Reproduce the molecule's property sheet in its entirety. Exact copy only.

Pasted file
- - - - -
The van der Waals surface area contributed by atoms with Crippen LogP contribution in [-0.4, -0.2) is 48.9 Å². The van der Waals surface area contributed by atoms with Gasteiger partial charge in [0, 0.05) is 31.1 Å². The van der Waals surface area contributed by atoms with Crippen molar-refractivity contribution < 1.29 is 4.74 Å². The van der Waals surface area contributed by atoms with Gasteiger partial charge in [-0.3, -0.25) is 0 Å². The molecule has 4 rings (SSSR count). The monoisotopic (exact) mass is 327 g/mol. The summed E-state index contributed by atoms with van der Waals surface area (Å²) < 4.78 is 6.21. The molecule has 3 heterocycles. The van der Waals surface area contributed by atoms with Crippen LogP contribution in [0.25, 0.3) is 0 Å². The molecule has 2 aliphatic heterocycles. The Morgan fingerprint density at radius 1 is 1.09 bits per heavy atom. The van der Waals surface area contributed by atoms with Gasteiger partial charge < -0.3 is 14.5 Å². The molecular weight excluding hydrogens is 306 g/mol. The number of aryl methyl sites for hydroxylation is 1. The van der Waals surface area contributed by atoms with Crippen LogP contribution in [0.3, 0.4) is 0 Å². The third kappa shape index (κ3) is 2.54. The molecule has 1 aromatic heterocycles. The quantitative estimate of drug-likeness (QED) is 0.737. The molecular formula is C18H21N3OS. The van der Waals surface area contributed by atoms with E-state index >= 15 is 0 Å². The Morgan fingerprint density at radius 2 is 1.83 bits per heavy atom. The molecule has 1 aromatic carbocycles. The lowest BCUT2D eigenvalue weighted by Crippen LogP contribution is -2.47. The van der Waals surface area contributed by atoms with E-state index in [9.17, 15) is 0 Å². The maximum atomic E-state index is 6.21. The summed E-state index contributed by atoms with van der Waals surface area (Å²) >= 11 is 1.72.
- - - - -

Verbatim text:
The van der Waals surface area contributed by atoms with Crippen LogP contribution in [-0.4, -0.2) is 48.9 Å². The van der Waals surface area contributed by atoms with Gasteiger partial charge in [0, 0.05) is 31.1 Å². The van der Waals surface area contributed by atoms with Crippen molar-refractivity contribution < 1.29 is 4.74 Å². The van der Waals surface area contributed by atoms with Gasteiger partial charge in [-0.3, -0.25) is 0 Å². The molecule has 4 rings (SSSR count). The monoisotopic (exact) mass is 327 g/mol. The summed E-state index contributed by atoms with van der Waals surface area (Å²) < 4.78 is 6.21. The molecule has 3 heterocycles. The van der Waals surface area contributed by atoms with Crippen LogP contribution in [0.25, 0.3) is 0 Å². The molecule has 2 aliphatic heterocycles. The Morgan fingerprint density at radius 1 is 1.09 bits per heavy atom. The van der Waals surface area contributed by atoms with Gasteiger partial charge < -0.3 is 14.5 Å². The molecular weight excluding hydrogens is 306 g/mol. The number of aryl methyl sites for hydroxylation is 1. The van der Waals surface area contributed by atoms with Crippen LogP contribution in [0.3, 0.4) is 0 Å². The third kappa shape index (κ3) is 2.54. The molecule has 1 aromatic heterocycles. The quantitative estimate of drug-likeness (QED) is 0.737. The molecular formula is C18H21N3OS. The van der Waals surface area contributed by atoms with E-state index >= 15 is 0 Å². The Morgan fingerprint density at radius 2 is 1.83 bits per heavy atom. The molecule has 1 aromatic carbocycles. The lowest BCUT2D eigenvalue weighted by Crippen LogP contribution is -2.47. The van der Waals surface area contributed by atoms with E-state index in [9.17, 15) is 0 Å². The maximum atomic E-state index is 6.21. The summed E-state index contributed by atoms with van der Waals surface area (Å²) >= 11 is 1.72.